One of the Kerala's leading trade hubs, Kollam is the centre of the country's cashew trading and processing industry. Extolled by Marco Polo and Ibn Batuta in glowing terms, this famous port on the Malabar Coast was once part of the international spice trade.
One of the Kerala's leading trade hubs, Kollam is the centre of the country's cashew trading and processing industry. Extolled by Marco Polo and Ibn Batuta in glowing terms, this famous port on the Malabar Coast was once part of the international spice trade. Thirty percent of this historic town is covered by the renowned Ashtamudi Lake, making it the gateway to the magnificent backwaters of Kerala. Board a houseboat to enjoy the lush landscape of this land.
Ashtamudi means 'eight coned'(Ashta = 'eight'; mudi = 'coned') in the local language of Malayalam. This name is indicative of the lake's topography: a lake with multiple branches. The lake is also called the gateway to the backwaters of Kerala.
Located 71 km to the north of Thiruvananthapuram, old name of Kollam was Quilon
Malabar region is an area of southern India lying between the Western Ghats and the Arabian Sea. The name is thought to be derived from the Malayalam words mala (hill) and vaaram (range, region), westernised into bar. Malabar is also used by ecologists to refer to the tropical and subtropical moist broad-leaf forests of south-western India (present-day Kerala). Kozhikode/Calicut is considered as the capital as well as Gateway to Malabar.
Chaliyar is the fourth longest river in Kerala at 169 km in length. It is one of the rivers which don't dry up in the drought season. Many other rivers in Kerala get dried during drought-filled months of March and April. During late 19th century and early 20th century, the Chaliyar was extensively used as a waterway for carrying timber from the forest areas in and around Nilambur to the various mills in Kallai of Calicut city. Rafts made of logs were taken downstream during the monsoons to Kallayi, where these were sawn to size in the timber mills dotting the banks of the river.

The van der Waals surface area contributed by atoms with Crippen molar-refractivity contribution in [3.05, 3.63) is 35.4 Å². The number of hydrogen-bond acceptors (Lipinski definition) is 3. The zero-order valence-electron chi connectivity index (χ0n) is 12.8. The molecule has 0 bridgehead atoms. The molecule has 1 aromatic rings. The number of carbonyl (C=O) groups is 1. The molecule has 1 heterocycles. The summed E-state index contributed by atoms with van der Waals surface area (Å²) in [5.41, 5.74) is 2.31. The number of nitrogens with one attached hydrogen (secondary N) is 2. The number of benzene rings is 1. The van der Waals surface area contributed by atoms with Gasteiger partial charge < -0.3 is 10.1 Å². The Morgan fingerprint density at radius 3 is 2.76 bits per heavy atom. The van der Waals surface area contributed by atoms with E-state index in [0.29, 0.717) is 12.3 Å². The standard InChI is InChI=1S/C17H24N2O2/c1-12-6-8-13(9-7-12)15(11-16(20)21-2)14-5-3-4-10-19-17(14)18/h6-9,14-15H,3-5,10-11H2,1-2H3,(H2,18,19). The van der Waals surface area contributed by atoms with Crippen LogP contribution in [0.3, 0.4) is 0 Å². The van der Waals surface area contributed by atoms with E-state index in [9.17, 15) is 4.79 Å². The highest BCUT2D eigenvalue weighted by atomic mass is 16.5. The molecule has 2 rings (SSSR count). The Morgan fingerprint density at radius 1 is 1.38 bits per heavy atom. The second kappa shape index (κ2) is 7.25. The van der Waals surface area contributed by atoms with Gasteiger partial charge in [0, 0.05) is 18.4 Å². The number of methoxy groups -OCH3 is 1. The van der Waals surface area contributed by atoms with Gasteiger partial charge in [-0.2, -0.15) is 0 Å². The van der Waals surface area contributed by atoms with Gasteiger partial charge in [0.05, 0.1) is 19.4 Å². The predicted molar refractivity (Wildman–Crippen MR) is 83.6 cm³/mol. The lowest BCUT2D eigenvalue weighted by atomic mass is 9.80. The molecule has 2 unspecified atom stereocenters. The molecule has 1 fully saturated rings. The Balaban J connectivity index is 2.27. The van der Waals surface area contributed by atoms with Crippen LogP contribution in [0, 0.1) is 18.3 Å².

Kovalam means a grove of coconut trees and true to its name, the village offers an endless sight of coconut trees. Kovalam is an internationally renowned beach with three adjacent crescent beaches. It has been a favourite haunt of tourists, especially Europeans, since the 1930s. A massive rocky promontory on the beach has created a beautiful bay of calm waters ideal for sea bathing.
The leisure options at this beach are plenty and diverse. Sunbathing, swimming, herbal body toning massages, special cultural programmes and catamaran cruising are some of them. Thiruvananthapuram, the capital city of Kerala, is just 16 km away from Kovalam and getting there is no hassle. But if you are on holiday it is better to stay in Kovalam and visit the city. The City of Thiruvananthapuram has interesting places to see like the Napier Museum, the Sri Chitra Art Gallery, the Padmanabhaswamy Temple, Ponmudi hill station etc.
A new addition to the Raviz family, The Raviz Calicut is an iconic landmark in the heart of Calicut City. The 15 storey edifice is the epitome of understated luxury, tasteful excellence and culinary distinction. Located 28 kms from the international airport, and a stone's throw away from the railway station and bus depot, Raviz Calicut is ideally suited for the business traveler.
Be it the luxuriously appointed rooms or the refreshingly varied cuisine, ranging from the traditionally local to contemporary continental and exotically oriental. Take your pick from Keraleeyam, Raviz Cafe, The Pergola and GAO SHI - the Zircon Lounge Bar. Allow your taste buds a few days of ecstasy.
If it's just business that brings you to town, have your power conferences at The Majlis, The Empire or The Senate; depending on the numbers attending. But rest assured, the service will be exceptionally efficient, while being noticeably invisible.